What is the difference between UV and Skylight filters?

  • I was used to put a Skylight filter to protect my lens, but last time the shop assistant recommended me to use a UV filter instead for Digital SLR.

    I though they were the same, only different in "strength" but he told me no, Skylight would introduce false colors in digital sensors.

    Is it true?

    What's the exact difference between them?

  • Matt Grum

    Matt Grum Correct answer

    10 years ago

    The difference is that a skylight filter is a basic colour correction filter with a slight magenta tint which has a similar effect on skies as a UV filter (which cuts out part of the spectrum), which is neutral coloured. The effect of a skylight filter is slightly warming, overcoming the blue tinge that you get in shadows from the light from a clear blue sky.

    The person is the shop is right that a skylight will affect colours but the effect is subtle, can be beneficial and can be largely reversed on the computer. However skylight filters are less common with digital given the ease with which you can apply colour correction in post production.

    A more important question is why you are buying a filter. The common advice for protecting a lens doesn't make sense to me, given that filters can exacerbate lens flare and reduce contrast in certain circumstances. The price if a good UV filter can be about the same as a lens repair anyway...

    well, for sure once a nikon macro 60 fall by a table. The (40 euro) UV filter was completely broken, but the lens had only a dent in the barrel, it was still usable and they completely fixed for another 50 euro. I doubt that the frontal len could have survived the fall at all.

    "given that filters can exacerbate lens flare and reduce contrast in certain circumstances." -> if I have to take quality photo I remove also the filter (or use other filters). But for normal photo tourism I don't see any disadvantage.

    There are some falls that a filter will protect you from but many that it won't - filter glass is much thinner that the front element and breaks easier. The point is I've spent a lot less on lens repairs over the years than it would have cost to buy high quality UV filters for every single lens. The image quality isn't a major issue unless you're shooting toward a light source, but you will end up spending a lot on the off chance of preventing damage from a specific size impact.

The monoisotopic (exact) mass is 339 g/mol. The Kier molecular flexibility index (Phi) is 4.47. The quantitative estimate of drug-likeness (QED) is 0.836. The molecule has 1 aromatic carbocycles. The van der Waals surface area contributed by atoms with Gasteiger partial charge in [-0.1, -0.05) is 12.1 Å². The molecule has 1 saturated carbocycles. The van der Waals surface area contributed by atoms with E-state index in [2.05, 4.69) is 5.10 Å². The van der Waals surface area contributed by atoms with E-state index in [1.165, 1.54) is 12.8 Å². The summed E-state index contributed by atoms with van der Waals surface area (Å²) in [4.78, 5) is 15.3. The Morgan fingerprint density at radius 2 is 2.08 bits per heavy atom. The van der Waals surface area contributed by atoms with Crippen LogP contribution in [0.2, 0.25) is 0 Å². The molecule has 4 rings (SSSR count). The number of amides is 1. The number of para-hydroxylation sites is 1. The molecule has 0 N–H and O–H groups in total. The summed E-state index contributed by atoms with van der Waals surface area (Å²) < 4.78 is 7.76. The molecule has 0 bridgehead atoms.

I still prefer to have a broken filter than a chipped front lens element, and since I use wide angle lenses I have a quite big front lens element

    The old "XYZ broke, so this proves that it protected ABC" argument. As false for filters as for cycle helmets. different stability and elasticity just can't be this simply compared, but believing is always stronger (and simpler) then calculating. Btw: I do follow the "protection"-argumenht in case of flying sand (during a race) or other abrasive flying things ... but please spare us your anecdotal "filters protect lenses during a fall" evidence.

    I'm sorry, but I've had 2 UV filters save my lenses. Not a large high-impact fall, but a scrape against a wall, and my little lad plus a muddy stick were both foiled by UV filters. mind you, I'm only a novice photographer, so any potential impact of a UV filter is probably lost on me.

    @CJM They didn't save the lens, at most they could have saved you from scratches on the front element, which is typically hard and scratch resistant, unlike your filters. By all means use them if they make you feel safer, but I'm confident it's a false economy which is why I advise against it.

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Content dated before 7/24/2021 11:53 AM